Club Night Profile
Sadly departed, and deeply missed, Trash was a pillar of the London club scene. Drawing lovers of music, fashion and flirting together with an open-minded, anything-goes policy, Trash defined Monday night clubbing.
After stints at Plastic People and The Annex, Trash found its spiritual home at The End in 2000, and went on to become an institution. A true renegade, Trash broke new ground week in week out and after exactly ten years closed their doors for the final time.
Trash was home to the most colourful, creative and dedicated crowd in London town. Couple this with one of the most open-minded and innovative music policies around, and you had a truly legendary London club night. Electronica, indie, nu wave, soul, punk, hip hop, pop and everything else in between all found a home in the Trash DJ box.
With Erol Alkan at the helm, Trash set trends, broke talent and throughout its existence maintained a position at the forefront of everything exciting that was happening in underground music. As a result, Trash grew to be one of the scene's most important nights, and a platform for new talent. It became the best place to catch live shows from emerging talent before they broke into the mainstream. Over the last few years, Trash put on unforgettable live shows from cutting edge acts that at that time were relatively unknown, including Scissor Sisters, Bloc Party , The Rapture , The Klaxons and the Yeah Yeah Yeahs.
Still at the top of its game, Erol decided ten years was the perfect moment to call it a day, and on Monday January 8th, Trash held its final party. With nearly 2,000 people trying to get in to the venue at once causing a queue to loop the building, once inside the atmosphere was electric. With crowd surfing, people hanging from the ceiling and a soundtrack of Trash classics this became one of The End's most epic and historic nights, and for all the people lucky enough to get in, it will not be easily forgotten.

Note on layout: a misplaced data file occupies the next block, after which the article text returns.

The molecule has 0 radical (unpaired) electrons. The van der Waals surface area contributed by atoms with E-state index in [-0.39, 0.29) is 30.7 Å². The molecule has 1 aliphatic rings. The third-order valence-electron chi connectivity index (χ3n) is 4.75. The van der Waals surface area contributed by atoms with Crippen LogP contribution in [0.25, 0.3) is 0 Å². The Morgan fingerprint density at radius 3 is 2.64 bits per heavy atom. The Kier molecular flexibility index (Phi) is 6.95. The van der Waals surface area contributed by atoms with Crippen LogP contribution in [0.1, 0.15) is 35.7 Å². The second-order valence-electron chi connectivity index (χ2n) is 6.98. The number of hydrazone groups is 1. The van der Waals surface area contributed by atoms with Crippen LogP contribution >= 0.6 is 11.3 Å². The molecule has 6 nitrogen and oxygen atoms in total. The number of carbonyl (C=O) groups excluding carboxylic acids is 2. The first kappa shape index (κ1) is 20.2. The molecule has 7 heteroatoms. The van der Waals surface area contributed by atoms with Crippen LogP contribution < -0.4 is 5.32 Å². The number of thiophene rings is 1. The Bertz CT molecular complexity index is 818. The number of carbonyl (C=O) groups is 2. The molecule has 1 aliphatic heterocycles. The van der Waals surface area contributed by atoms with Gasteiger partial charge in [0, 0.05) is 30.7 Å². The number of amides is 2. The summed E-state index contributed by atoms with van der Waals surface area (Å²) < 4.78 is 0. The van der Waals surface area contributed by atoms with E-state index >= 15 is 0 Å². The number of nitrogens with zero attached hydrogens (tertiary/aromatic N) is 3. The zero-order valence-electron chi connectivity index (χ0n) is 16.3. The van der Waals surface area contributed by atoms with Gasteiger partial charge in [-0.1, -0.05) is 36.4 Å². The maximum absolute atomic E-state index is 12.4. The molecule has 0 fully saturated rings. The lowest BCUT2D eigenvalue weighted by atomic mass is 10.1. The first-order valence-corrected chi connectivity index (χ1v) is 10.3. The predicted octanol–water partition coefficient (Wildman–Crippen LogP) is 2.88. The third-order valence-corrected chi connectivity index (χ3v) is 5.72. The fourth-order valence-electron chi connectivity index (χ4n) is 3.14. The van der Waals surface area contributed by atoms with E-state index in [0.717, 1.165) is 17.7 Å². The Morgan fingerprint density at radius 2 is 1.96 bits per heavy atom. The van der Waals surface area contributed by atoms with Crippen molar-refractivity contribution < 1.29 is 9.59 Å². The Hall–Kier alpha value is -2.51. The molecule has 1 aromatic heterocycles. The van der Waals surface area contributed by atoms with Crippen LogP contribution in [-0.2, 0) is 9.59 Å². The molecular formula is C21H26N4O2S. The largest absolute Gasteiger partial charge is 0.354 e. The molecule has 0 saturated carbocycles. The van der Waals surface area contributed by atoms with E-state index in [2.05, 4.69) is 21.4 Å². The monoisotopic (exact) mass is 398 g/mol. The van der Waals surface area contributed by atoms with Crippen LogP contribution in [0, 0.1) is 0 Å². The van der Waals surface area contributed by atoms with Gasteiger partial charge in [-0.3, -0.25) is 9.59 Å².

With Trash now confined to memories, Erol's new project Durrr has taken the reins. Taking over where Trash left off, Durrr will continue to provide a platform for the most exciting live bands and the best music for a truly unique and beautiful crowd.
YEAH YEAH YEAHS (LIVE), EROL ALKAN, RORY PHILLIPS
JANUARY 22, 2002
Erol Alkan: We booked them to play at the right time, when people started believing in the band. You don ’t expect a thousand people on a Monday night but there was a level of hysteria about the Yeah Yeah Yeahs at the time which just seemed to pick up pace and people flirted with it. There was a sense that the band were very special and people actually needed to be there. Every band gets treated equally and has the same platform to shine on but the Yeah Yeah Yeahs' performance was one that just resonated with everyone.
Liam O ’Hare (The End's Operations Manager): They’d had a flurry of bands such as Peaches and Gonzales , which we knew were going to be huge. But the Yeah Yeah Yeahs broke all records for Trash - we had 1,000 people on a Monday night, which is unheard of. No one did gigs on a Monday back then, let alone club nights. Nowadays everyone does it. They wiped the floor with the crowd. [Singer] Karen O mesmerised everyone. They ’d never worked with a sound system like ours before and it elevated them higher and higher. Jaws were on the floor.